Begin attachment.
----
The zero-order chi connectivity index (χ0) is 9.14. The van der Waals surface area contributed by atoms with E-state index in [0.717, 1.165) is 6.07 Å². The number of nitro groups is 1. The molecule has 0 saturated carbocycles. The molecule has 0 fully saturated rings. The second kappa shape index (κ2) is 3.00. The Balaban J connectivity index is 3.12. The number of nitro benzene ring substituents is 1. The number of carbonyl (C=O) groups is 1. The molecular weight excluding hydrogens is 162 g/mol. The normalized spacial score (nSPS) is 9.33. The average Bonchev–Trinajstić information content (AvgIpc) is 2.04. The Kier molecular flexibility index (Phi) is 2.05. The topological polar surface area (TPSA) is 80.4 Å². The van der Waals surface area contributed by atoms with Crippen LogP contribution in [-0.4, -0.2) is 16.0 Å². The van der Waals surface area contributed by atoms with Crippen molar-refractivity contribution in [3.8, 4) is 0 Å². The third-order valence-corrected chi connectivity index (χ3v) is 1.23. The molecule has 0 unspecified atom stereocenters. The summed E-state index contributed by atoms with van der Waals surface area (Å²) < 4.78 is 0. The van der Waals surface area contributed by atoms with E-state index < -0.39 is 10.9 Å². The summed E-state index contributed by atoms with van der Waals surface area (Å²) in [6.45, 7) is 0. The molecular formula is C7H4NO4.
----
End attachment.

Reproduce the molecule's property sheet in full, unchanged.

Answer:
The zero-order chi connectivity index (χ0) is 9.14. The van der Waals surface area contributed by atoms with E-state index in [0.717, 1.165) is 6.07 Å². The number of nitro groups is 1. The molecule has 0 saturated carbocycles. The molecule has 0 fully saturated rings. The second kappa shape index (κ2) is 3.00. The Balaban J connectivity index is 3.12. The number of nitro benzene ring substituents is 1. The number of carbonyl (C=O) groups is 1. The molecular weight excluding hydrogens is 162 g/mol. The normalized spacial score (nSPS) is 9.33. The average Bonchev–Trinajstić information content (AvgIpc) is 2.04. The Kier molecular flexibility index (Phi) is 2.05. The topological polar surface area (TPSA) is 80.4 Å². The van der Waals surface area contributed by atoms with Crippen LogP contribution in [-0.4, -0.2) is 16.0 Å². The van der Waals surface area contributed by atoms with Crippen molar-refractivity contribution in [3.8, 4) is 0 Å². The third-order valence-corrected chi connectivity index (χ3v) is 1.23. The molecule has 0 unspecified atom stereocenters. The summed E-state index contributed by atoms with van der Waals surface area (Å²) < 4.78 is 0. The van der Waals surface area contributed by atoms with E-state index < -0.39 is 10.9 Å². The summed E-state index contributed by atoms with van der Waals surface area (Å²) in [6.45, 7) is 0. The molecular formula is C7H4NO4.